St. Lucy's Home for Girls Raised by Wolves
By Karen Russell
(Knopf, Hardcover, 9780307263988, 256pp.)
Publication Date: September 5, 2006
List Price: $22.00*
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A dazzling debut, a blazingly original voice: the ten stories in St. Lucy’s Home for Girls Raised by Wolves introduce a radiant new talent.
In the collection’s title story, a pack of girls raised by wolves are painstakingly reeducated by nuns. In “Haunting Olivia,” two young boys make midnight trips to a boat graveyard in search of their dead sister, who set sail in the exoskeleton of a giant crab. In “Z.Z.’s Sleepaway Camp for Disordered Dreamers,” a boy whose dreams foretell implacable tragedies is sent to a summer camp for troubled sleepers (Cabin 1, Narcoleptics; Cabin 2, Sleep Apneics; Cabin 3, Somnambulists . . . ). And “Ava Wrestles the Alligator” introduces the remarkable Bigtree Wrestling Dynasty—Grandpa Sawtooth, Chief Bigtree, and twelve-year-old Ava—proprietors of Swamplandia!, the island’s #1 Gator Theme Park and Café. Ava is still mourning her mother when her father disappears, his final words to her the swamp maxim “Feed the gators, don’t talk to strangers.” Left to look after seventy incubating alligators and an older sister who may or may not be having sex with a succubus, Ava meets the Bird Man, and learns that when you’re a kid it’s often hard to tell the innocuous secrets from the ones that will kill you if you keep them.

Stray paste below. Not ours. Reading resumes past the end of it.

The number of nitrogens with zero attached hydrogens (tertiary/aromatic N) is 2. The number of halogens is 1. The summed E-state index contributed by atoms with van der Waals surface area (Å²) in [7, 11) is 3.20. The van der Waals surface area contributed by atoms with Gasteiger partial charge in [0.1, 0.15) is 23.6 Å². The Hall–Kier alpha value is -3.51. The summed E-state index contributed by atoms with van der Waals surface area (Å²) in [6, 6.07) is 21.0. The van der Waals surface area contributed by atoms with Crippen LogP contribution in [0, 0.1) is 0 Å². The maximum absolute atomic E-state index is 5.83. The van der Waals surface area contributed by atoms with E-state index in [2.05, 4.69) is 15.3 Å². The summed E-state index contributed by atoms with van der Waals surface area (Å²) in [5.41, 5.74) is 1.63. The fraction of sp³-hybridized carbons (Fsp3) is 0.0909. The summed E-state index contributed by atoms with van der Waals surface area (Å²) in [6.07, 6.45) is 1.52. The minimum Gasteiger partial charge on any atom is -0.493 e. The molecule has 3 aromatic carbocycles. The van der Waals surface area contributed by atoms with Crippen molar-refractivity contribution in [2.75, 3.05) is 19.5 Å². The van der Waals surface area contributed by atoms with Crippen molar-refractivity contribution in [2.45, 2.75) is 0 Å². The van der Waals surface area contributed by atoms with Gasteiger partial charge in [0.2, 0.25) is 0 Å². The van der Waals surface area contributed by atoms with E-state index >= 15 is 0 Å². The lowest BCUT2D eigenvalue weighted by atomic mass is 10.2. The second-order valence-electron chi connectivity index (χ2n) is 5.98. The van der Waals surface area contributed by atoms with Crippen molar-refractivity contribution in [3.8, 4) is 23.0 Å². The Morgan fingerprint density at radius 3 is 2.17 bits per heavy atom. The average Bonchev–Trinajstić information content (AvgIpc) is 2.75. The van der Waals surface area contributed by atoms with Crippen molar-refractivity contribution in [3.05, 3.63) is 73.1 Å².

Russell’s stories are beautifully written and exuberantly imagined, but it is the emotional precision behind their wondrous surfaces that makes them unforgettable. Magically, from the spiritual wilderness and ghostly swamps of the Florida Everglades, against a backdrop of ancient lizards and disconcertingly lush plant life—in an idiom that is as arrestingly lovely as it is surreal—Karen Russell shows us who we are and how we live.
Karen Russell, a native of Miami, has been featured in both The New Yorker’s debut fiction issue and New York magazine’s list of twenty-five people to watch under the age of twenty-six. She is a graduate of the Columbia MFA program and is the 2005 recipient of the Transatlantic Review/Henfield Foundation Award; her fiction has recently appeared in Conjunctions, Granta, Zoetrope, Oxford American, and The New Yorker. Twenty-five years old, she lives in New York City.